Conducted by the Butterfly Conservation, the count shows that numbers of common species, including; Gatekeeper, Comma and Small Copper were down by 40%, 46% and 30% respectively compared to last year.
This comes despite the UK experiencing weather conditions that usually help butterfly species to thrive.
The Small Tortoiseshell saw a 47% drop in numbers and Peacock slumped by 42% with both species recording their second worst years.
Numbers of the colourful Peacock have now dropped from an average of 3.6 individuals per count in 2013 to just 0.5 per Count in 2016, a six-fold decrease over three years.
Participants also saw the lowest number of butterflies per count since the scheme began 40 years ago, with an average of just 12 butterflies spotted.
These figures were even lower than those experienced during the cold and wet disaster summer of 2012 – the worst year on record for UK butterflies.
Reasons why butterflies have struggled despite favourable summer weather conditions are as yet unclear, say the Butterfly Conservation.
Butterfly Conservation’s Head of Recording, Richard Fox, said: “The drop in butterfly numbers this summer has been a shock and is a bit of a mystery. When we have cold, wet summers, as in 2012, we expect butterfly populations to plummet, but that wasn’t the case this year.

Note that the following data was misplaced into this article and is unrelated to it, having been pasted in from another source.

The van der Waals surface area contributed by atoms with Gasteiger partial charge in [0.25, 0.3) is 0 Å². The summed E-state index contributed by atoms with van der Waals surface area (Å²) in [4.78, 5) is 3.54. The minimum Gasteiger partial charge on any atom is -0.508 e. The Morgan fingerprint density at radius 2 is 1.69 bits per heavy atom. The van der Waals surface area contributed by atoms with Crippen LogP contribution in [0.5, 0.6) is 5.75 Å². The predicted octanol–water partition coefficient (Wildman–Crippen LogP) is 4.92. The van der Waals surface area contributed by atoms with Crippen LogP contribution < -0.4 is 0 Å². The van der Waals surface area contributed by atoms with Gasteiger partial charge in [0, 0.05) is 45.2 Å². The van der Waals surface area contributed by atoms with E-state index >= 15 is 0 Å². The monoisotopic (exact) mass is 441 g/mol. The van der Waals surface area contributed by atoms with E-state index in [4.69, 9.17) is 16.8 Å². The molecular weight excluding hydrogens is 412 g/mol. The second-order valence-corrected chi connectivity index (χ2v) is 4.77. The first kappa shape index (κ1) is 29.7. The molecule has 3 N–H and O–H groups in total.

“The summer months were warmer than usual, yet most Big Butterfly Count participants saw fewer butterflies. Perhaps the very mild winter had a negative effect, or the cold spring, or perhaps the impacts of intensive farming and pesticides are really hitting these common species now.
“The importance of Big Butterfly Count is that it takes place every year over a long period; the longer it goes on the more we can learn about the causes that are driving the declines and in some cases, increases of our beautiful butterfly species. We are really grateful to the many thousands of people across the UK who do their bit to help butterflies by taking part in the Big Butterfly Count each summer.”
The Red Admiral and Green-veined White were two species which bucked the negative trend to experience good years. The Red Admiral was up 70% compared to 2015, had the largest year-on year-increase of any species and achieved its second highest abundance since the Count began.
Results can be found at www.bigbutterflycount.org
Image: Small Copper in Derbyshire, Getty